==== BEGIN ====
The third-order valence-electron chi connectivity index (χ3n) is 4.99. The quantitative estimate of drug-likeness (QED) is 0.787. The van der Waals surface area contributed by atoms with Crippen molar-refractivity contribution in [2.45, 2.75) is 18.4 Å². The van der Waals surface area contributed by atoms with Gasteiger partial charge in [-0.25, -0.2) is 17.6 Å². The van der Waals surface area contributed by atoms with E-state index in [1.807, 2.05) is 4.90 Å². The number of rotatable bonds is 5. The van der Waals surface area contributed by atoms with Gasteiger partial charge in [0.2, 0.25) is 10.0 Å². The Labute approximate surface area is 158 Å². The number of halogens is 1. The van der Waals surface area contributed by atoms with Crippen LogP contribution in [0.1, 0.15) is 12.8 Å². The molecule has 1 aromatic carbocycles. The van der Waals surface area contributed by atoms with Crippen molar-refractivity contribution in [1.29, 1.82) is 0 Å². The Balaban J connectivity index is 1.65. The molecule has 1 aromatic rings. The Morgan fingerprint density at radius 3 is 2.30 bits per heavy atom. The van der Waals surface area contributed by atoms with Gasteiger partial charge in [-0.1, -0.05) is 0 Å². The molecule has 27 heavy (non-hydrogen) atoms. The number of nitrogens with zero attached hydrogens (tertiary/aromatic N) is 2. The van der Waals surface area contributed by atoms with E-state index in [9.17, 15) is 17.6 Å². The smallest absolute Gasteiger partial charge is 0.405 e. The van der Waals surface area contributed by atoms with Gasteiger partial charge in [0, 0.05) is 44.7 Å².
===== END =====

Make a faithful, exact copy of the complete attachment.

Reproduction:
The third-order valence-electron chi connectivity index (χ3n) is 4.99. The quantitative estimate of drug-likeness (QED) is 0.787. The van der Waals surface area contributed by atoms with Crippen molar-refractivity contribution in [2.45, 2.75) is 18.4 Å². The van der Waals surface area contributed by atoms with Gasteiger partial charge in [-0.25, -0.2) is 17.6 Å². The van der Waals surface area contributed by atoms with E-state index in [1.807, 2.05) is 4.90 Å². The number of rotatable bonds is 5. The van der Waals surface area contributed by atoms with Gasteiger partial charge in [0.2, 0.25) is 10.0 Å². The Labute approximate surface area is 158 Å². The number of halogens is 1. The van der Waals surface area contributed by atoms with Crippen LogP contribution in [0.1, 0.15) is 12.8 Å². The molecule has 1 aromatic carbocycles. The van der Waals surface area contributed by atoms with Crippen molar-refractivity contribution in [1.29, 1.82) is 0 Å². The Balaban J connectivity index is 1.65. The molecule has 1 aromatic rings. The Morgan fingerprint density at radius 3 is 2.30 bits per heavy atom. The van der Waals surface area contributed by atoms with Gasteiger partial charge in [-0.1, -0.05) is 0 Å². The molecule has 27 heavy (non-hydrogen) atoms. The number of nitrogens with zero attached hydrogens (tertiary/aromatic N) is 2. The van der Waals surface area contributed by atoms with E-state index in [9.17, 15) is 17.6 Å². The smallest absolute Gasteiger partial charge is 0.405 e. The van der Waals surface area contributed by atoms with Gasteiger partial charge in [0, 0.05) is 44.7 Å².